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I thought it was spring.  After spending sixteen years in Minnesota where spring plays peekaboo until June when it launches right into summer, I was wary.  But it seemed like spring.  The water in the chicken coop finally thawed.  I was finally able to dump out the frozen chunk of ice from the kiddie pool, otherwise know as the duck pond, and fill it was fresh water.  The ducks thought it was spring too!  The ducks, chickens and cats enjoyed a few days of free ranging in the backyard.  Even the possum decided it was spring and came out for a visit.  There’s something I wish would hide back wherever he came from.  I’m really trying to embrace nature, but honestly that thing creeps me out!  It’s huge and apparently doesn’t know it’s supposed to play dead when frightened or just isn’t frightened of me because it just stares at me and goes about his business.

Then all of a sudden it wasn’t spring anymore.  The water froze.  The driveway was covered in snow again and it was cold.  I guess I fared better than my Minnesota friends because they haven’t had a taste of spring yet and old man winter just keeps knocking on their door.  My inch of snow was nothing compared to their second snow day this year.  I lived there for sixteen years and braved through every snow storm and not once did my district close for a snow day.  No fair.

Anyway, this changing of the seasons has got me thinking.  Today marks what was my last day at Spring Lake Park, my school district in Minnesota.  Today was the day I said goodbye to winter and embraced spring in my new home.  I’ve watched my house move through every season.  Spring was wet and cold and then lovely.  The blossoming trees in my front yard were a spectacle of white and pink flowers.  Then summer came with its green grass, day lilies, gardens and horseback rides through the trails.  Fall dumped on us more leaves than I have ever seen in my whole life, but rather than getting to watch my beloved Pepper run through them, tears fell like the leaves as we said goodbye.  My heart froze just as winter knocked on our door.  Winter is its own beautiful season though.  If I can thank Minnesota for anything it’s for teaching me there’s no bad weather, just bad clothing.  As my new friends bemoaned the cold, I enjoyed the snow and the clean white blanket it laid over my home and my heart.  I even enjoyed the cold mornings mucking out horse stalls and trying to get the eggs before they froze.  I hunkered down and embraced my new venture into writing. And now it’s spring again….almost.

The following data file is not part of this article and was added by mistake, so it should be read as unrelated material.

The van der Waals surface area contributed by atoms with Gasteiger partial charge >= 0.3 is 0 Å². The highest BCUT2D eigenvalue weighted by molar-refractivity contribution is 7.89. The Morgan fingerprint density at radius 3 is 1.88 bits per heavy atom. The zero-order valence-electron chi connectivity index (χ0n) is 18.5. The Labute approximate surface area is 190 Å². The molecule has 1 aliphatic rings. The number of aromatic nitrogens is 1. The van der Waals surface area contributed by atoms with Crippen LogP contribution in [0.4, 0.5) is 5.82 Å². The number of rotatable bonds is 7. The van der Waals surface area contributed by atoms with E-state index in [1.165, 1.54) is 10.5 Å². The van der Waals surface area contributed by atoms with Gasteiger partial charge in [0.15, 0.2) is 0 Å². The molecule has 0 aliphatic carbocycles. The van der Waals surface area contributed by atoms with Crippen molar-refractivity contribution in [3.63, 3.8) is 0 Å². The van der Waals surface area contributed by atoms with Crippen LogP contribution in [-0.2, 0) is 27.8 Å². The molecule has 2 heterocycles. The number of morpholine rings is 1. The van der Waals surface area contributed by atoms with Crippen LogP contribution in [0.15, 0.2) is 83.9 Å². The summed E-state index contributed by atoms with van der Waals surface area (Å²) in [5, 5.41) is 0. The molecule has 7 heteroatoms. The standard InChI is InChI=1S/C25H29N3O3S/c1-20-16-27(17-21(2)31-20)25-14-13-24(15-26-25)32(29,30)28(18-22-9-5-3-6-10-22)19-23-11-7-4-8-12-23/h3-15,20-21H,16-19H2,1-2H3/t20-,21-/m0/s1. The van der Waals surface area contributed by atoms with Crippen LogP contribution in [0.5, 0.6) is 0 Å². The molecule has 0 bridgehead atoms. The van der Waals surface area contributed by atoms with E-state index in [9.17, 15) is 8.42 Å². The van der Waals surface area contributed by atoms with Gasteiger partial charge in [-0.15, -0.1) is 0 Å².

My house isn’t the only thing moving through seasons.  I’m moving, although I’m not exactly sure of the season.  In many ways it’s been spring, winter and fall all wrapped up in one.  Spring has brought me new friends and animals and responsibilities, but the fall has forced me to say goodbye to some old friends, a beloved companion and a career and direction I loved.  Mostly, I think I’ve been stuck in winter hibernating.  I used to think hibernations was just animals’ way of hiding out or sleeping through a difficult season.  While that’s part of it, it’s also nature’s way of preserving energy, not to escape, but to be ready for what’s next.  Sometimes it’s ok to slow down and be still, to forge less and expend less energy.  I’ve hibernated this winter, but I’m not sleeping or hiding.  I’m taking this season in stride, restoring myself and getting ready for whatever comes next.  I’ve been living off of books and ideas and thoughts like a squirrel working its way through its store of nuts.  Some seasons are like this.  They are cold and hard but not without some beauty and rewards. You just have to look a little harder. All seasons are not easy, some seasons in life you just have to grin and bear.